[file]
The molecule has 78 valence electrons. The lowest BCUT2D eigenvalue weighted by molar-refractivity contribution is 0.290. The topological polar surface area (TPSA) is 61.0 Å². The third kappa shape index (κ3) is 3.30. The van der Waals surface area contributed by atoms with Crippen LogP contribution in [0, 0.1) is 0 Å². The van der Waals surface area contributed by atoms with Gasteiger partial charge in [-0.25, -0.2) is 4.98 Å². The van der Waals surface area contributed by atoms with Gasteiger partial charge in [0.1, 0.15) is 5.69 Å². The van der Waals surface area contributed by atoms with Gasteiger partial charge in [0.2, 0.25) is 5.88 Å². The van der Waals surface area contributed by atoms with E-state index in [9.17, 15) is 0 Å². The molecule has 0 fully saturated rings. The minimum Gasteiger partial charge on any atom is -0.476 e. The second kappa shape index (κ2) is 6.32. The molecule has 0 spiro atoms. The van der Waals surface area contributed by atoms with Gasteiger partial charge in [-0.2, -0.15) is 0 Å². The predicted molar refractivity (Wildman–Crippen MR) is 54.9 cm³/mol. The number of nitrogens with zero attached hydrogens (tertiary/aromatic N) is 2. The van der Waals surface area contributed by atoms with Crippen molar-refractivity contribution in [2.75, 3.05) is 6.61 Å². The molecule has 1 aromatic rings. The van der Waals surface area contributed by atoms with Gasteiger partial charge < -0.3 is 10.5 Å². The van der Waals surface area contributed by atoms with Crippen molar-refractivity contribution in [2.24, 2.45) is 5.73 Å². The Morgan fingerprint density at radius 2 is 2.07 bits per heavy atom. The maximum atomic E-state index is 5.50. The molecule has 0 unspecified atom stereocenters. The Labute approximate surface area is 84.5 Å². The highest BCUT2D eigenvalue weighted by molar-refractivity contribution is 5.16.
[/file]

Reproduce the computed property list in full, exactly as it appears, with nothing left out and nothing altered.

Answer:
The molecule has 78 valence electrons. The lowest BCUT2D eigenvalue weighted by molar-refractivity contribution is 0.290. The topological polar surface area (TPSA) is 61.0 Å². The third kappa shape index (κ3) is 3.30. The van der Waals surface area contributed by atoms with Crippen LogP contribution in [0, 0.1) is 0 Å². The van der Waals surface area contributed by atoms with Gasteiger partial charge in [-0.25, -0.2) is 4.98 Å². The van der Waals surface area contributed by atoms with Gasteiger partial charge in [0.1, 0.15) is 5.69 Å². The van der Waals surface area contributed by atoms with Gasteiger partial charge in [0.2, 0.25) is 5.88 Å². The van der Waals surface area contributed by atoms with E-state index in [9.17, 15) is 0 Å². The molecule has 0 fully saturated rings. The minimum Gasteiger partial charge on any atom is -0.476 e. The second kappa shape index (κ2) is 6.32. The molecule has 0 spiro atoms. The van der Waals surface area contributed by atoms with Gasteiger partial charge in [-0.2, -0.15) is 0 Å². The predicted molar refractivity (Wildman–Crippen MR) is 54.9 cm³/mol. The number of nitrogens with zero attached hydrogens (tertiary/aromatic N) is 2. The van der Waals surface area contributed by atoms with Crippen molar-refractivity contribution in [2.75, 3.05) is 6.61 Å². The molecule has 1 aromatic rings. The van der Waals surface area contributed by atoms with Gasteiger partial charge < -0.3 is 10.5 Å². The van der Waals surface area contributed by atoms with Crippen molar-refractivity contribution in [2.24, 2.45) is 5.73 Å². The Morgan fingerprint density at radius 2 is 2.07 bits per heavy atom. The maximum atomic E-state index is 5.50. The molecule has 0 unspecified atom stereocenters. The Labute approximate surface area is 84.5 Å². The highest BCUT2D eigenvalue weighted by molar-refractivity contribution is 5.16.